What to Know
- Nikolas Cruz is accused of fatally shooting 17 people on Feb. 14.
- Most victims of the Parkland school shooting were teenage students.
- Records show some of Cruz's behavior since he was arrested.
Newly released jail records offer a look at the "restless" and "awkward" jail life of Nikolas Cruz, the teen who is being held on 17 counts of premeditated murder in the mass shooting at Marjory Stoneman Douglas High School last month.
On every shift, deputies observe Cruz in his protective custody single cell at the Broward County Jail. The "behavior observation reports" obtained by NBC6 detail his appearance, behavior, communication, thinking, socialization and daily activities between Feb. 17 and Feb. 24.
Many deputies wrote that Cruz kept his head cast down, made little eye contact, responded in a slow, soft voice but was cooperative. Early on in his stay, deputies wrote that Cruz sat with a blank stare.
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Several days later, deputies wrote that Cruz was “restless” and “tossing and turning” instead of sleeping.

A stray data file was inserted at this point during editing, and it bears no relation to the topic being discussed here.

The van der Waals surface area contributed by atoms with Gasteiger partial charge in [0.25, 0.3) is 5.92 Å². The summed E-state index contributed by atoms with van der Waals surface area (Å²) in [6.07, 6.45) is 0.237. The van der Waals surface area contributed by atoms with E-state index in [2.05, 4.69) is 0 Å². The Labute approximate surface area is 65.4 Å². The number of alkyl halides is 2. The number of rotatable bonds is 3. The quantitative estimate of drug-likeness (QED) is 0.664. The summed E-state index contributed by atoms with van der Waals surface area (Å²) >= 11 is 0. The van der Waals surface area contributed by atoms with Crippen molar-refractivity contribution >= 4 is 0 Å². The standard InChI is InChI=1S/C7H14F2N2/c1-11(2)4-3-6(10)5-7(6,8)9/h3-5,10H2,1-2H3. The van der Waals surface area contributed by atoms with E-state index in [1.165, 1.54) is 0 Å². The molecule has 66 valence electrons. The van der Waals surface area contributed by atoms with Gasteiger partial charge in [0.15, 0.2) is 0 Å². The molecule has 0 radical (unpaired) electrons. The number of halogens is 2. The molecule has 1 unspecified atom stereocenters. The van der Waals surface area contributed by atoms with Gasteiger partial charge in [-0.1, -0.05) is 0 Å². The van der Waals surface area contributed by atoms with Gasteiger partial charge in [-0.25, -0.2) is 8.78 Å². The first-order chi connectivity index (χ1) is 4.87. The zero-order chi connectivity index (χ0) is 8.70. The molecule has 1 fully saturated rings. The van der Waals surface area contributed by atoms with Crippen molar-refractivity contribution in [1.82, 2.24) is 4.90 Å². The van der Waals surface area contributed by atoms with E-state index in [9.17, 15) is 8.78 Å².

On the day of a Feb. 20 court hearing, the deputy wrote that Cruz “appeared to break out in laughter both during and immediately following” a visit with an attorney, marking that episode as “awkward” behavior.
Cruz once refused to eat a provided meal. But on all other days, the deputies observing him indicated that he ate normally. One meal was listed as including two peanut butter and jelly sandwiches, an apple, cookies and juice.
The records also indicate Cruz made only request during that time period, and that was to read the Bible. That request came on the same day the report lists he had a family visit.
The section marked “Thinking" is blocked out in the reports. No reason was given for the redaction, but the section appears to refer to the state of Cruz's mental health.
The jail visitor log shows that Cruz's attorneys are his most frequent visitors, as well as investigators and a psychologist, NBC News reported.
The revelations come as James and Kimberly Snead, who had taken in Cruz after his mother died, testified before a grand jury Wednesday in a closed-door session.